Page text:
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I was not long out of law school when Bob Dylan announced he would play the Old Lady on Brady (the Tulsa Brady Theater) in 2009. Thanks to our folks, my sisters and I grew up on a steady Dylan diet. As I matured and began to view his lyrics through the lens of my own life experience, I became more and more obsessed. Divorced and maybe a little bitter at the time, Blood on the Tracks was the album on heavy rotation in my house and in my head. So, in chilly October 2009 my entire family bought tickets to go see this Dylan concert in Tulsa. The experience of that night inspired me to write a review, mostly as a love letter to Bob saying thank you.
During the long drive home from the concert I began to flip through the depressing Oklahoma radio selections, disgusted by the absence of even a single really good station. My desperation was only made worse by the proximity of the Grade A stuff I’d just enjoyed live and in person with Bob. Finally, the scanner paused on a sound that really lit my fire. I mean it yanked my chain. It floated my boat and spanked my monkey – you get the drift. It was Sanford Clark singing:
“I wasn’t lookin for trouble
I never do
But the man I killed
Acted just like you.”
Oh man, it sounded SO good – that rockabilly THUMP. It brought back a feeling I hadn’t experienced in forever: the absolute euphoria of hearing a piece of excellent roots music for the first time. At the song’s conclusion I heard the voice of the radio show’s creator and host – Steve Ripley. Steve Ripley! I only knew at the time he had a magnetic voice – the perfect voice for a radio program. It wasn’t until later I learned he was the front man for The Tractors, that he’d toured with Dylan in Europe and produced music for the likes of Leon Russell and the Red Dirt Rangers. And after all that I discovered, joy upon joys, RIPLEY WAS FROM OKLAHOMA!! Here was this incredible one-of-a-kind radio show spinning tunes from JJ Cale, Leon Russell, Big Joe Turner, Fats Waller, Bob Wills, Jimmy “Junior” Markham, Wanda Jackson, Jimmy (and Joe) Liggins - in Oklahoma - I felt like I'd won the lottery! I literally became addicted – craving more and more roots music. I huddled over my radio each week with a pen and paper taking notes maybe like a junkie huddles over his needles and spoons and … well I don’t really know what else, I’ve never been into any of that to tell the truth.
So anyway, you think you know roots music?? You don’t know ANYTHING about roots music until you’ve listened to all twenty episodes of this show – Oklahoma Rock & Roll with Steve Ripley. Afterward I found myself in a state of near-panic to have ever called myself a music enthusiast. I mean, what if I was found out?? Suppose someone exposed me as an Imposter! I felt like I imagine some must have back in Galileo’s time when they learned the world really was spheric – like maybe I was one of those lazy jerks who sat back satisfied and insisted, “no, no – don’t sail anyplace else! Just stay here and look from this perspective. See there? Everything looks flat! Let’s just call it good.”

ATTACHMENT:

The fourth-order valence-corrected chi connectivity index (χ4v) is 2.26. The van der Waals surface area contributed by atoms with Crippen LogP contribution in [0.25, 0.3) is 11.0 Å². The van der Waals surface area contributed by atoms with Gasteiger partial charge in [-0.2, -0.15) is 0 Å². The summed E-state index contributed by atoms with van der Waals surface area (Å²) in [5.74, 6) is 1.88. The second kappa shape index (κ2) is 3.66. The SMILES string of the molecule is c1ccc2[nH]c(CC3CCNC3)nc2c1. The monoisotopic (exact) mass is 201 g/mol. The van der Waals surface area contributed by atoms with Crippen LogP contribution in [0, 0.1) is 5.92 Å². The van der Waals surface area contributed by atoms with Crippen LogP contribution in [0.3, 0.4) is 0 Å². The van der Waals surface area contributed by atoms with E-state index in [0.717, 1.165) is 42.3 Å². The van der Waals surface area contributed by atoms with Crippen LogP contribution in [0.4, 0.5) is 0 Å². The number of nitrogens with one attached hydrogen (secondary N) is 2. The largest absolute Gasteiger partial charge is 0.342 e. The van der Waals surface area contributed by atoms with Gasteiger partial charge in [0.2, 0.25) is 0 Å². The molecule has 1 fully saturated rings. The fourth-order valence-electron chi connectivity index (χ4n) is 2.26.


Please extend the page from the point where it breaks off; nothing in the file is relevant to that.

By now maybe you’re wondering whether I will ever reach a main point in this essay. Thanks for your patience, Friend, I’m getting to it. From Ripley’s radio show I got hooked on Leon Russell. Will-O’-the-Wisp, in particular. When I listened it set my soul on fire; doves were released by the thousands into the air, rainbows and their pots-o-gold sprung up all around and I went running through the fields hand in hand with the music. My synapses started firing on overtime and the complete outline for a fiction novel was delivered ‘special from Bugs Bunny’ right into my little pea brain.
I started writing a supernatural thriller about a spooklight, as we call them here in Oklahoma or, as the Brits say, a “Will-O’-the-Wisp”. I became so passionate about the story that I left my law practice and dedicated two full years of my life to writing the novel. In a twist that may not be all that surprising, music pervades the entire work – in fact, you might argue that music becomes a main character. Some of it is Roots music and some simply roots derivative. But let me tell you, this book has a great soundtrack and one hell of a back-story. So, I guess my point here is this: Roots music inspired me to give up my money, my job, my house, the law ... I gave it all up to write this book. If that ain’t a spooky kind of power, well then I just don’t know what is.
So, here she is, folks, if you’re interested ... and I hope you are. The book that music wrote. My monster-baby, Ezekiel’s Wheels. Treat her kindly and I believe she will do the same for you. Just be sure to keep all the lights on in the house while reading. You will forgive me but ... my baby's just a little bit spooky.
Faith Phillips is the author of the debut fiction novel, Ezekiel’s Wheels, now available for purchase in Kindle format on Amazon.com http://www.amazon.com/dp/B009XD6QSK